Posted by TenantNet on April 14, 1997 at 10:49:23:
In Reply to: Re: Please End Rent Regulation posted by David Kuhlke on April 14, 1997 at 07:03:51:
First, on this thread, please realize we moderate this bulletin board
unlike usenet, to ensure any discourse is rational (so far it has been).
We hope posters air their views (either way), but we draw the line
where the discourse degenerates into circular regurgitation of economic
maxims. Another round is fine, but the first one who starts talking
about "willing buyer and willing seller..."
: I tend to disagree. Giving landlords the same ammunition the airlines
: had before the late 70s is asking for constant increases in rent, as
: allowed by regulation.
You must realize -- and 99% of the people miss this, is that regulation does many
other things than control the level of rent increases. It guarantees automatic
lease renewal, stabilizing neighborhoods so people will settle into neighborhoods
knowing that landlords can't kick them out on a whim. The secondary effects of
this on the city is immeasurable. Some say it limits mobility, but that's
a strawman -- it is indeed intended to create stable long-term tenancies. Our best
neighborhoods are immune from speculative pressures. Regulation also requires owners
maintain their buildings and continue to provide services that you agreed to in your
: Were there all of a sudden decontrol or destabilization (read: deregulation)
: of rents in Manhattan, surely half the tenants in the city would be affected
: in the short term by sharp uplift in rents charged. But a fair market
: economy would then be able to perform its magic: the landlords with the
: highest rents would have a bunch of empty apartments on their hands,
: motivating them to lower their rents.
This is the high school theory -- draw the supply-demand curve and
watch it equalize. but any economist worth their salt will tell you
that theory is just theory and that the real world things are often different.
There is no free market in New York City even absent rent regulations.
Even without regulation, there is no competition. Other factors determine
this: zoning, finance, speculation, geography, vacancy rate. Rent Regulation
is not the answer is all areas (like the midwest where it is unnecessary)
as free markets do exist in those areas. Even if NYC it is not a COMPLETE
answer, but it does do several things. Most of all, it is an effort to
keep the broad middle class in the city, keeping the city alive. Many
other cities never took steps to keep the middle class; when they left you
got chaos. And contrary to some other tenant advocates, rent regulation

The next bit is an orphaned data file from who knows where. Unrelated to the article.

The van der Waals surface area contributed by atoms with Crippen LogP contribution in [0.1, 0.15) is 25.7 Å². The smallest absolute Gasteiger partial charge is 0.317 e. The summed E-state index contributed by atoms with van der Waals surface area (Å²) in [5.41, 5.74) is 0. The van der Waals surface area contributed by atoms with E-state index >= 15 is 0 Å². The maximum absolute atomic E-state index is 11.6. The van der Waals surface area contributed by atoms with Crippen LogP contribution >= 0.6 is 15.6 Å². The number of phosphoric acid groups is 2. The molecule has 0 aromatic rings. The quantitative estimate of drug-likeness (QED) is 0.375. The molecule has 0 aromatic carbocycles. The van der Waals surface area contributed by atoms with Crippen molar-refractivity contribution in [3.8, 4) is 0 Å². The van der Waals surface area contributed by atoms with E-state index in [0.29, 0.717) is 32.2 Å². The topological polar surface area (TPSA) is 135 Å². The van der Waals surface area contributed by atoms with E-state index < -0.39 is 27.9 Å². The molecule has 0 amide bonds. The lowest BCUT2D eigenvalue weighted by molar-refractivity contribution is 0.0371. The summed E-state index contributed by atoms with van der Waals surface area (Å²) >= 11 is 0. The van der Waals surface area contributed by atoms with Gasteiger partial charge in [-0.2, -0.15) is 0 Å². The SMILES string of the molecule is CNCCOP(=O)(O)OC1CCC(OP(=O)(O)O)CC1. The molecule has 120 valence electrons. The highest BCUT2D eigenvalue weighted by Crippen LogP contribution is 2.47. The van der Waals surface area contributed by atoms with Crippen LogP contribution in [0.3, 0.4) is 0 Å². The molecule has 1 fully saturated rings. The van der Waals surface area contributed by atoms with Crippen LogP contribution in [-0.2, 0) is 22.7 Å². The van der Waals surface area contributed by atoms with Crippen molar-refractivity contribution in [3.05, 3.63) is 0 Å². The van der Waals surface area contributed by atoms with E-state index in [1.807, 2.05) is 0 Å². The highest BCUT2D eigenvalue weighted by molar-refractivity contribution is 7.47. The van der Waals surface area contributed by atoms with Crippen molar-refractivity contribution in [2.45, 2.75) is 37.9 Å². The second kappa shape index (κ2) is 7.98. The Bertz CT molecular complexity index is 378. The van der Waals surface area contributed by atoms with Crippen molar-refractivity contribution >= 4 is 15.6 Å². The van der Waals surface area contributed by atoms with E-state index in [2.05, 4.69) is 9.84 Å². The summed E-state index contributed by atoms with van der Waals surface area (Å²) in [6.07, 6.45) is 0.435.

never was nor is now an attempt to provide housing for poor people. That's
what the landlords want people to think so they can then criticize it.
Unfortunately some of the more left-wing unthinking tenant advocates
don't understand this.
: If they are allowed to raise their tenants' rents by 6% per annum, they
: will do so, whether or not their building or their location warrants such
: a rise.
And if there is no regulation, they will raise rents however much they can.
In the periods of deregulation (last time 1971-74) that's exactly what
happened -- no market equalization -- no building on new units except
luxury units. It does not happen. You do know that any building built
after 1974 is exempt from rent regulation, so in 23 years, where are
all the new housing units? Other than luxury buildings, there is virtually
no new construction for middle-income people, precisely because the [free]
market does not really exist. There is a demand, so where are they? There
are many other factors at play.
: If they are forced to charge rents that are supported only by
: the amenities, the location, or the size or "view" an apartment offers,
: we will truly have a "fair" real estate rental market here, and the rents
: will be driven by what the market will bear.
Again, theory, but not in real life. I wish it were so. Taking away
regulation does not create a free market where there is none to begin
: The question then is, Will landlords forced into this new fair market
: become bankrupt on such a scale that the city or state might have to
: step in to support them? I say 'maybe/maybe not'.
That's a very important public policy concern -- as even short-term
drastic effects could have immeasurable adverse effects on the city.
Even if there was a fair market in which to transition, is the city
willing to destroy neighborhoods and its tax base to do so?
: The airlines were
: thrown into the same predicament, but the ones that survived did so
: through bankruptcy, spinoffs, closures, layoffs, and other means
: all financially troubled businesses must affect to stay alive.
But airlines are not necessary to live. Even telephones are not
absolutely necessary (although I would argue against that idea).
Housing is. In this society certain things are regulation and
even conservatives want this. Do you think we would heve the
transportation and communication infrastructure without some
sort of regulation? Even our economy is regulation with the
Fed setting interest rates. If one really wants to go back
to the free-for-all 1800's, then they should read "How the Other Half
Lives" on TenantNet.
: But deregulation does not spell the end of affordable rents in my
: opinion. It opens the door for true competition and market-based,
: customer-driven pricing to thrive. And I, for one, would gladly
: see that happen, no matter the short-term consequences.
If one is after a true free market, then look elsewhere as rent
regulation is just the whipping boy. Think it through and see
if that's the kind of city you really want.
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